After defining the size of the region, you request topographic data, aerial photography, or both. Each of the map layers are downloaded from the TerraServer web service.

Once the process is complete, you will have created a very useful map for this area. To see examples of what it will look like on your screen, go to the next section.

Features of BackCountry Navigator Maps:

  • Topography: In contrast to the street maps you’d find in most Pocket PC Mapping software, BackCountry Navigator uses the USGS topographical maps that you’ve used as paper maps in camping and hiking. You can use resolutions of up to 1:4 pixels per meter, equivalent to the most detailed 1:24K paper maps.  
  • Aerial Photography: Also available from USGS data are grayscale aerial photographs of much of the United States. Where available, these maps show detail up to 1:1 pixels per meter, allowing you to see the area and nearby buildings as if from the air.   
  • Free Internet download: You won’t need to buy a subscription service nor buy CD Roms for every state and region you plan to visit. The program uses data that is publicly available. No need to pay any more once you’ve purchased the software.  
  • No need to calculate your own: Coming up with your own maps based on images from scanned paper maps elsewhere requires a tedious editing and calibration process. There is no need for that in BackCountry Navigator.  
  • No Desktop Software Needed: Most software programs require interaction with the desktop in order to prepare maps for the Pocket PC. Maps are downloaded and edited on the desktop and then copied. In BackCountry Navigator, the maps are downloaded to your Pocket PC.  

Running BackCountry Navigator on Windows Mobile

BackCountry Navigator is software that runs on your Windows Mobile Device, turning your everyday planning tool or cell phone into a useful outdoor navigation device.

System Requirements: The following are the current requirements to run the BackCountry Navigator Software.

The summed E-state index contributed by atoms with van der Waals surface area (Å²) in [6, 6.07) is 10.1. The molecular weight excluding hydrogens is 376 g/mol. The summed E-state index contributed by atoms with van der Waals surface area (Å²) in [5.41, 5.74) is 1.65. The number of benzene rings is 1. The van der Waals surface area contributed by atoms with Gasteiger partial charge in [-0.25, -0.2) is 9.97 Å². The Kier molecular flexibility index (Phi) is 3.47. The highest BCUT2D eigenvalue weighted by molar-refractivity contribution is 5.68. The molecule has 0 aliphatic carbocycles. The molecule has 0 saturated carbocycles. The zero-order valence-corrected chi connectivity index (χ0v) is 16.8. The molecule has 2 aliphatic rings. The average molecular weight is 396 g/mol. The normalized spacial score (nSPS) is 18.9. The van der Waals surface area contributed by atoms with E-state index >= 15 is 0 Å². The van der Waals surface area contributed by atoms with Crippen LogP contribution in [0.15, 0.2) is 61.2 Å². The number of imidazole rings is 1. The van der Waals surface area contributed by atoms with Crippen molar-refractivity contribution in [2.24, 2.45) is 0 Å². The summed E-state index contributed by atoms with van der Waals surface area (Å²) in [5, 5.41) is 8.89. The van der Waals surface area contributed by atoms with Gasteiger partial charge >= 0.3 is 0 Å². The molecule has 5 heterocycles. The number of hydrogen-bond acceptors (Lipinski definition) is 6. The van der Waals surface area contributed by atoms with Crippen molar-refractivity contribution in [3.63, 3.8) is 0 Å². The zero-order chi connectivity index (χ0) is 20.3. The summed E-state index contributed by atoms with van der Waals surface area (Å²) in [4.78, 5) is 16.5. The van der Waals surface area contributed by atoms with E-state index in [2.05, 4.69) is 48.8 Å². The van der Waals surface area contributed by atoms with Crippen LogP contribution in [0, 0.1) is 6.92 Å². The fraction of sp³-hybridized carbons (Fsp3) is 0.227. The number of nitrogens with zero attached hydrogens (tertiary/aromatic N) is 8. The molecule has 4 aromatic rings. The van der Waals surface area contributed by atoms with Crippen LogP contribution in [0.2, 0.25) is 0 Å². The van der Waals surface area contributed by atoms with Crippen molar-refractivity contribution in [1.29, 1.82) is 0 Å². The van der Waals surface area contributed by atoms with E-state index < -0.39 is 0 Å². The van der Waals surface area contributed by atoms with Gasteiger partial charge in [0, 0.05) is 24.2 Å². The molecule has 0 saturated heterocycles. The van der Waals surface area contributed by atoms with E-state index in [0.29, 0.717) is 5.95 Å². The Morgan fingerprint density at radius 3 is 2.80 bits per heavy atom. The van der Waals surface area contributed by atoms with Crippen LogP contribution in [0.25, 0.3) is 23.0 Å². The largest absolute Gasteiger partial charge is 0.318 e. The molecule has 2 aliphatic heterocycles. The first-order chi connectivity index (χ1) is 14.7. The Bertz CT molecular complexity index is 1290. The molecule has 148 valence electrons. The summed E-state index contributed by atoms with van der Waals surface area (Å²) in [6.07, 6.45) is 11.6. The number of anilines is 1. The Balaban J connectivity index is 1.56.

• Pocket PC or Windows Mobile Device with a touchscreen running Pocket PC 2003, Windows Mobile 5, Window Mobile 6, or later .
  • Aproximately 4 Megabytes of file storage for the program files.
  • Approximately 10 Megabytes of Program Memory free when running.

Most Windows Mobile devices purchased anytime in the last few years will easily meet these requirements. BackCountry Navigator runs in the .NET Compact Framework, giving you a maximum of stability and consistency across Windows Mobile Platforms.

In addition, it is suggested you have the following for maximum enjoyment of the product:

  • Storage space for maps and datapoints. This is in the form of a Compact Flash (CF) or Secure Digital (SD) memory card. Newer devices often have a built in Storage area or Flash Rom Disk, making additional cards unnecessary.  
  • Pocket PC GPS Receiver. This is not required for viewing the maps, but Helpful for displaying your location on them. Some devices have them built in, while it is easy to get a bluetooth, compact flash, or other external receiver.

Like most Windows Mobile software, BackCountry Navigator can be downloaded from the Internet and installed from your desktop computer to your mobile device over ActiveSync. You can download the trial version from this site to ensure that it works on your particular device.

Up next, you will see how easy it is to load maps using BackCountryNavigator.